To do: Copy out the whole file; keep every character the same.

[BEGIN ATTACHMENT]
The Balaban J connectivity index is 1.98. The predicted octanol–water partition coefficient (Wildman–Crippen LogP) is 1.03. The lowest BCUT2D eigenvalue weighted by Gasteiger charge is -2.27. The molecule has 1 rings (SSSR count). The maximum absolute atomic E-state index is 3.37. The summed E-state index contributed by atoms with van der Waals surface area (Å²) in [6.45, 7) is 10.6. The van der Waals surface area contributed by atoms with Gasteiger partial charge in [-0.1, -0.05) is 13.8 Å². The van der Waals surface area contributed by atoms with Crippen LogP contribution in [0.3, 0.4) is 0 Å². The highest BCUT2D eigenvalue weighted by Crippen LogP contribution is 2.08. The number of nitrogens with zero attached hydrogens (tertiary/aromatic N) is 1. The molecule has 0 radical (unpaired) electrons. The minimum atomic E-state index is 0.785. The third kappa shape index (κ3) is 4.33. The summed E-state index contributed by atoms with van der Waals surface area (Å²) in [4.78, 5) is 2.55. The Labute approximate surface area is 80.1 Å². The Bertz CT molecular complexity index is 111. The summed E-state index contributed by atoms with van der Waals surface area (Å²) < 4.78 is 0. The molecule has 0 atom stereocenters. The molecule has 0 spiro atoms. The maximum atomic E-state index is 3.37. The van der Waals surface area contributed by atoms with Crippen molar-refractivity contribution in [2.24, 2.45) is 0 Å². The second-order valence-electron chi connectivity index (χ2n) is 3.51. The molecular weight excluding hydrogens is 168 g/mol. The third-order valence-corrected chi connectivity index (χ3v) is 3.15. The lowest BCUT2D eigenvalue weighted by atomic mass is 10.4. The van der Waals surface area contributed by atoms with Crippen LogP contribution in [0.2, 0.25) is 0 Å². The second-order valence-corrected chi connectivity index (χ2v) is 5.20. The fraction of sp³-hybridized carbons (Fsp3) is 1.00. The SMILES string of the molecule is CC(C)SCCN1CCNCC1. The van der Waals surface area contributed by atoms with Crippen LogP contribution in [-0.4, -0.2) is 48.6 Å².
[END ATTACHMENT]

The Balaban J connectivity index is 1.98. The predicted octanol–water partition coefficient (Wildman–Crippen LogP) is 1.03. The lowest BCUT2D eigenvalue weighted by Gasteiger charge is -2.27. The molecule has 1 rings (SSSR count). The maximum absolute atomic E-state index is 3.37. The summed E-state index contributed by atoms with van der Waals surface area (Å²) in [6.45, 7) is 10.6. The van der Waals surface area contributed by atoms with Gasteiger partial charge in [-0.1, -0.05) is 13.8 Å². The van der Waals surface area contributed by atoms with Crippen LogP contribution in [0.3, 0.4) is 0 Å². The highest BCUT2D eigenvalue weighted by Crippen LogP contribution is 2.08. The number of nitrogens with zero attached hydrogens (tertiary/aromatic N) is 1. The molecule has 0 radical (unpaired) electrons. The minimum atomic E-state index is 0.785. The third kappa shape index (κ3) is 4.33. The summed E-state index contributed by atoms with van der Waals surface area (Å²) in [4.78, 5) is 2.55. The Labute approximate surface area is 80.1 Å². The Bertz CT molecular complexity index is 111. The summed E-state index contributed by atoms with van der Waals surface area (Å²) < 4.78 is 0. The molecule has 0 atom stereocenters. The molecule has 0 spiro atoms. The maximum atomic E-state index is 3.37. The van der Waals surface area contributed by atoms with Crippen molar-refractivity contribution in [2.24, 2.45) is 0 Å². The second-order valence-electron chi connectivity index (χ2n) is 3.51. The molecular weight excluding hydrogens is 168 g/mol. The third-order valence-corrected chi connectivity index (χ3v) is 3.15. The lowest BCUT2D eigenvalue weighted by atomic mass is 10.4. The van der Waals surface area contributed by atoms with Crippen LogP contribution in [0.2, 0.25) is 0 Å². The second-order valence-corrected chi connectivity index (χ2v) is 5.20. The fraction of sp³-hybridized carbons (Fsp3) is 1.00. The SMILES string of the molecule is CC(C)SCCN1CCNCC1. The van der Waals surface area contributed by atoms with Crippen LogP contribution in [-0.4, -0.2) is 48.6 Å².